1. As to Popery, 37.-The Ancient British Church independent of the Church of Rome, evident from Bede's Church History, 37.-The rights of the Anglo-Saxon Church maintained in the case of Wilfrid, 38.- King Henry II.'s remarkable assertion, 38. The tyranny, extortion, and unscriptural doctrines of the Roman Church demanded the Reformation in England, 38, 39.

2. As to Dissent, 39.—The ancient British Church, as a portion of the Universal Church, Episcopal, 40: _Hooker on Episcopacy, 40.-The Confessions of the learned Presbyterians, Salmasius and Blondel, in favour of Episcopacy, 40, 41.-Luther, Melancthon, and Calvin, desirous of Episcopacy, 41. – Calvin's definition of a Church, 41.-The Faith and Practice of the Church of England, 41, 42. Calvin on the Unity of the Church, 42.- The peculiar tenet of the Anabaptists refuted, 42, Dissent from the Church of England unscriptural, and particularly opposed to the Unity of the Church ; while Communion with the Roman Church is, upon scriptural grounds, impossible ; from her tyranny, errors, and Idolatry, 42, 43.-Calvin's proofs, 43.

39 See in this Tract, 21, 22.

40 who

-Romish Tyranny, Errors, and Idolatry exhibited, 43, 44.Hammond on the Reformation of the Church of England, 44,Deuteronomy iv. 8 ; vi. 7, 44. That the Church of England is scriptural in its belief, the Sixth of our Articles of Religion, attached to the Book of Common Prayer, will sufficiently declare : “ Holy Scripture containeth all things necessary to salvation : so that whatsoever is not read therein, nor may be proved thereby, is not to be required of any man, that it should be believed as an Article of the faith, or be thought requisite or necessary to salvation.”

But it is desirable to glance at this assertion concerning our Church from the earliest times, as far as the history of those times will permit. Bede, " saith as little as he well could that tended to the honour of the British Churches,” tells us, Britons preserved the faith whole and inviolate, with an unbroken peace," until the persecution of Diocletian; in which, * as we have seen, Alban and many others underwent martyrdom. And though in Britain, as elsewhere, Arianism and Pelagianism made inroads, 42 yet, as we have also seen, Athanasius particularly notices the Britannic Churches as “ adhering to the Nicene Faith ;” and both St. Jerome and St. Chrysostome mention “ their agreeing with the other Churches in the true faith.” If we advance to the time of the mission of Augustine from Rome, 43. find, from Bede, that he invited the co-operation of the British bishops and clergy in preaching the Gospel with him to the Anglo-Saxons ;-a sure proof that he esteemed their belief to be orthodox. And though, through the increasing darkness of succeeding cen

41 66 The

we

40 Stillingfleet, II., 102. Usser, VIII., 103.
41 Bede, I., viii. 47. Usser, 106. Stillingfleet, 80.
. In this Tract, 11.

42 See the places of Athanasius, Jerome, and Chrysostome in Stillingfleet, IV., 258, and notes, compared with this Tract, 14, 15. 43 See in this Tract, 21, 22.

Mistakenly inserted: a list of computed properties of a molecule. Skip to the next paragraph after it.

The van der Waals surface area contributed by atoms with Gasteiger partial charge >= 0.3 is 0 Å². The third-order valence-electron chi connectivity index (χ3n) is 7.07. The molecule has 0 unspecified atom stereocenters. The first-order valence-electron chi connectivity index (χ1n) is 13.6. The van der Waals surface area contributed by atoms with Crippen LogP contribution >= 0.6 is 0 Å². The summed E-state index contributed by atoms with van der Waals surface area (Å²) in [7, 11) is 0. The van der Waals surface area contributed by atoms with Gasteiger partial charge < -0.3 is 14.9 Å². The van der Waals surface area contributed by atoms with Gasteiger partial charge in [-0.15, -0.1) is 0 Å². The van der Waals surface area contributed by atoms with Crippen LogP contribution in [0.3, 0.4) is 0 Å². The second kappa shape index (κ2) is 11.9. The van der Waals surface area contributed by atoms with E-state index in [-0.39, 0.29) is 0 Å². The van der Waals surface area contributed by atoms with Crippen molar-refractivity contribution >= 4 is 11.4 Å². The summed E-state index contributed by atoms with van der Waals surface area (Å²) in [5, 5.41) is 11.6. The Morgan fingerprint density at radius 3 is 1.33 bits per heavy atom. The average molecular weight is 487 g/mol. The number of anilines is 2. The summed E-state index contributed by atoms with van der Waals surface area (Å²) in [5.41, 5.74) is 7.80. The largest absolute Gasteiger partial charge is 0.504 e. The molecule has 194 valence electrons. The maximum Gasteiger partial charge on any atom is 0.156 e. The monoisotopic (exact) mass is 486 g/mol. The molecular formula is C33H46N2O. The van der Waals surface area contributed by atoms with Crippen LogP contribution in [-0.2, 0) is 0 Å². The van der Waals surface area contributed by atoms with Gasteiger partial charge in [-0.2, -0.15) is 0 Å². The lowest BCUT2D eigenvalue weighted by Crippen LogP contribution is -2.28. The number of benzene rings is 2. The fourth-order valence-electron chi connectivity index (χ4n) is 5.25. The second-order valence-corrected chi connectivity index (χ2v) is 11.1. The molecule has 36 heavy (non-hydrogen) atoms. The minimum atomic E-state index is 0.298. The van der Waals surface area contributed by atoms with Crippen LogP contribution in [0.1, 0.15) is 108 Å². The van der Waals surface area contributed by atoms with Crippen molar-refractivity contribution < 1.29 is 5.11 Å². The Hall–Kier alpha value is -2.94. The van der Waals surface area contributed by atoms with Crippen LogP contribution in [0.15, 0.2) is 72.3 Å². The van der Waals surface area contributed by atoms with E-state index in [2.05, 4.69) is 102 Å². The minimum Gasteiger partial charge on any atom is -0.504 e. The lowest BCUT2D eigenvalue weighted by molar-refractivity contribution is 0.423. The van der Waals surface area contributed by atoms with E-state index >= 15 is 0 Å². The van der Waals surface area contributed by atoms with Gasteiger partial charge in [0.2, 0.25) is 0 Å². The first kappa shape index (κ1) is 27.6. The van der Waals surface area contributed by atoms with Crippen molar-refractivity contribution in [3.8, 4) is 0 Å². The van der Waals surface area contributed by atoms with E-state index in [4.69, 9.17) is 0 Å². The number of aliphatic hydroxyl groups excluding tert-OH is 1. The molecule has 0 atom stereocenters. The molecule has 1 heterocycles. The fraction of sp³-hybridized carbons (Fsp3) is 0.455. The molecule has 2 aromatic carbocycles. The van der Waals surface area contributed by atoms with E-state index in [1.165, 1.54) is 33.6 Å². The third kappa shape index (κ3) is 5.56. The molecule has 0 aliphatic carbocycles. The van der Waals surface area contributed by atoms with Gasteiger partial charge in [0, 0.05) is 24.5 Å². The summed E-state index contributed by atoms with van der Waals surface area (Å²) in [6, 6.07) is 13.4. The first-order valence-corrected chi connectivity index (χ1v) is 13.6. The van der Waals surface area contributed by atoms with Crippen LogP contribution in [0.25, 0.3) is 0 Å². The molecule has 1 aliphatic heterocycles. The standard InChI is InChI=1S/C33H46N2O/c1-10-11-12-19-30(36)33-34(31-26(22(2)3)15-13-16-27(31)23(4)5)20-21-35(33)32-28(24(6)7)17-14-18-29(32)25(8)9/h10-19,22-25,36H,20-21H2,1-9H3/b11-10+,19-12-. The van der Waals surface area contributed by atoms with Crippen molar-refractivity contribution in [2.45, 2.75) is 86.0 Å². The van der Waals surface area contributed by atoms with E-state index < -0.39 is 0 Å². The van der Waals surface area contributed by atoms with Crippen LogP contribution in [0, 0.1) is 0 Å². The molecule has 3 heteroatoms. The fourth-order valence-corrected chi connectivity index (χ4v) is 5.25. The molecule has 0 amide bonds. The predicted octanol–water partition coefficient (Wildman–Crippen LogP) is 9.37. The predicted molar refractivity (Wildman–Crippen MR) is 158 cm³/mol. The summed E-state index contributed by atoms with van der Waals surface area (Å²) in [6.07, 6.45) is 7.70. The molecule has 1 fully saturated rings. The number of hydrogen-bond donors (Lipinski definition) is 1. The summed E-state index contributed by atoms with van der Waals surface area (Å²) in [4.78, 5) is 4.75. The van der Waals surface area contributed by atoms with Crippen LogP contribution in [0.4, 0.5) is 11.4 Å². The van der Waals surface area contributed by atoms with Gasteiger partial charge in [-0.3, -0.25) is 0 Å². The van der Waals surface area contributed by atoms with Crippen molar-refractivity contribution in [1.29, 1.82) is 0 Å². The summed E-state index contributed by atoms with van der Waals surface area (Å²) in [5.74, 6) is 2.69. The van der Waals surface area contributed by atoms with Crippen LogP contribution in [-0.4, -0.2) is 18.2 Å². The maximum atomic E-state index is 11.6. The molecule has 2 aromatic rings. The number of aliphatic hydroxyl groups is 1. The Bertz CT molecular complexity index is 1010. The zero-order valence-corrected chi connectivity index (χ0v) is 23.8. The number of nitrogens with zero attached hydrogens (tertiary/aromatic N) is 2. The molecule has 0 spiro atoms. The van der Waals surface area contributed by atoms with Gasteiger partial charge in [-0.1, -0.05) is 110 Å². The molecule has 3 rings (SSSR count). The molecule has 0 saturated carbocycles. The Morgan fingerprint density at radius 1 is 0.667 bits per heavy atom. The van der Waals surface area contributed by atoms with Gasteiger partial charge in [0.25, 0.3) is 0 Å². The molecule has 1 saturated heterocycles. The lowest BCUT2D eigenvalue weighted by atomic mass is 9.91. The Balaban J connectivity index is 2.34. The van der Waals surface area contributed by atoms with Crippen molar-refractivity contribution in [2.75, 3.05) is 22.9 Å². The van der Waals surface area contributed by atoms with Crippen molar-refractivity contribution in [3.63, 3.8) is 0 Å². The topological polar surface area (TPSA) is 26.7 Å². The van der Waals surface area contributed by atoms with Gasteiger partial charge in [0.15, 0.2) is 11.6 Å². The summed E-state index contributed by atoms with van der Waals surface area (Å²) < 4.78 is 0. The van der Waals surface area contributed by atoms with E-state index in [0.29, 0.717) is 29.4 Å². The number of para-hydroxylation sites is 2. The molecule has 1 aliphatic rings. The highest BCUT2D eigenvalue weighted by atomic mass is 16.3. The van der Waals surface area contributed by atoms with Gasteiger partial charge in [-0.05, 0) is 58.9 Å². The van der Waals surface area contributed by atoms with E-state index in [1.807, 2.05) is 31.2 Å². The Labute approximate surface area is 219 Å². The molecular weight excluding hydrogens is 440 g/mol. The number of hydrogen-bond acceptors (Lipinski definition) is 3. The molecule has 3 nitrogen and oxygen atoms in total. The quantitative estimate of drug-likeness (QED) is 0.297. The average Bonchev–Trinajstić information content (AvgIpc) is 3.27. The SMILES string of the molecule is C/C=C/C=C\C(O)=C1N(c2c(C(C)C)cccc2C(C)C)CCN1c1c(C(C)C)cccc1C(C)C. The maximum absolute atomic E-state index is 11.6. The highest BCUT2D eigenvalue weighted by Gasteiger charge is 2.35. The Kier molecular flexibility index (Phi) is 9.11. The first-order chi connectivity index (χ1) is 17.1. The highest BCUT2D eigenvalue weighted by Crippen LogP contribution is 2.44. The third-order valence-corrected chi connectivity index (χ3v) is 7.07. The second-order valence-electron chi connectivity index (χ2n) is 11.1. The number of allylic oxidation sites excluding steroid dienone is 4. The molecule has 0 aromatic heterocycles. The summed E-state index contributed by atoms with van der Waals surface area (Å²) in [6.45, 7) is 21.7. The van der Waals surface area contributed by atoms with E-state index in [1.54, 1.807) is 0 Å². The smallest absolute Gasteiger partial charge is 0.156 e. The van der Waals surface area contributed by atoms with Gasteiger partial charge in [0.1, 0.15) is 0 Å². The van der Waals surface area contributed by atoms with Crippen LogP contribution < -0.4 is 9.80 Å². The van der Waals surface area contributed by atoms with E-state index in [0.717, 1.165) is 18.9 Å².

turies, error was, by degrees, making its way in the Anglo-Saxon Church, yet 43 * Bede, A.D. 701, the principal writer of those times, will assure us that the Scriptures are the rule of faith ; that the Canon of Scripture is that of the Reformed, and not of the Roman Church; that prayer should be addressed to God alone ; that images should not be worshipped ; that the Sacraments are two only in number ; and, contrary to the Romish doctrine of Transubstantiation, that our Lord Jesus Christ gave to his disciples, at his last Supper, "the figure of his holy body and blood.”

After the overthrow of the Anglo-Saxon rule, under William the Norman, A.D. 1066, the scriptural doetrine of the English Church became more seriously affected, insomuch that, 44 in the condemnation of the doctrines of John Wiclif, in the fourteenth and fifteenth centuries, we may see the doctrines of the Bible, held in the purer ages of the Church, were opposed, beclouded, and overwhelmed, by those 45 who made “the Word of God of none effect through " their “ tradition.”

46 But in the very outset of the Reformation, A.). 1530, and shortly after, under Henry VIII., the usurped jurisdiction of the Roman Bishop was first denied by the Convocations of the Clergy, and the two Universities ; and its concurrent evils and extortions abolished ; for they had replied to the King's inquiry, that “ The Bishop of Rome had not any

43 • Birckbeck's Protestant Evidence ; Century, viü. 250—963, London, 1657. Pantin's Novelty of Popery, I. 13, II. 13: Lobdon, 1837. Cosin's Scholastical History of the Canon of Scrip ture, cvi. 147 : London, 1657.

** James's Apologie for John Wickliffe, shewing his conformitie with the now Church of England, &c. : Oxford, 1608 ; compiled for the most part from Wiclif's Work, De Veritate Scripturæ-Of the Truth of the Scripture. Wilkins' Concilia Magnæ Britanniæ et Hiberniæ, III.: Londini, 1737, in the Indes, under Wycliffe.

45 Matihew xv. 6 ; Mark vii. 13.
46 Wilkins III., 776, compared with 725, 772, 782.